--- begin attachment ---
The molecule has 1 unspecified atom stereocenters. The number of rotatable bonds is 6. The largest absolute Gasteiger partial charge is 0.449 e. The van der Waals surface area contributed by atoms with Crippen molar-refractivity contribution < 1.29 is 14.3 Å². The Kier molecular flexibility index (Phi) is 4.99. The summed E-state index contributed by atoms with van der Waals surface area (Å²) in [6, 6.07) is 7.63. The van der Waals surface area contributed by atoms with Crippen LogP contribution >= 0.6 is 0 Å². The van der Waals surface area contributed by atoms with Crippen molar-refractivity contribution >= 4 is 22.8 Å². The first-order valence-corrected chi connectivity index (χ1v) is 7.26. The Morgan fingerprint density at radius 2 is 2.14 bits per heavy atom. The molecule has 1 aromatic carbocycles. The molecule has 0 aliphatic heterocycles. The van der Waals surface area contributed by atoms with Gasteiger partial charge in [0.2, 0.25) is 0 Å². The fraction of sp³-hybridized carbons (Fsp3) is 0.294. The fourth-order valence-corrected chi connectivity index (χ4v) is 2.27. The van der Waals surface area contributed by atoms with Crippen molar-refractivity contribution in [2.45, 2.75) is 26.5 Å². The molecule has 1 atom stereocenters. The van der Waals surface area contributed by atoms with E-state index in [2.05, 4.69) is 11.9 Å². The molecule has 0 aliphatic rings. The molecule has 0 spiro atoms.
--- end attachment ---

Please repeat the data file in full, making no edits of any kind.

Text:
The molecule has 1 unspecified atom stereocenters. The number of rotatable bonds is 6. The largest absolute Gasteiger partial charge is 0.449 e. The van der Waals surface area contributed by atoms with Crippen molar-refractivity contribution < 1.29 is 14.3 Å². The Kier molecular flexibility index (Phi) is 4.99. The summed E-state index contributed by atoms with van der Waals surface area (Å²) in [6, 6.07) is 7.63. The van der Waals surface area contributed by atoms with Crippen LogP contribution >= 0.6 is 0 Å². The van der Waals surface area contributed by atoms with Crippen molar-refractivity contribution >= 4 is 22.8 Å². The first-order valence-corrected chi connectivity index (χ1v) is 7.26. The Morgan fingerprint density at radius 2 is 2.14 bits per heavy atom. The molecule has 1 aromatic carbocycles. The molecule has 0 aliphatic heterocycles. The van der Waals surface area contributed by atoms with Gasteiger partial charge in [0.2, 0.25) is 0 Å². The fraction of sp³-hybridized carbons (Fsp3) is 0.294. The fourth-order valence-corrected chi connectivity index (χ4v) is 2.27. The van der Waals surface area contributed by atoms with Crippen molar-refractivity contribution in [2.45, 2.75) is 26.5 Å². The molecule has 1 atom stereocenters. The van der Waals surface area contributed by atoms with E-state index in [2.05, 4.69) is 11.9 Å². The molecule has 0 aliphatic rings. The molecule has 0 spiro atoms.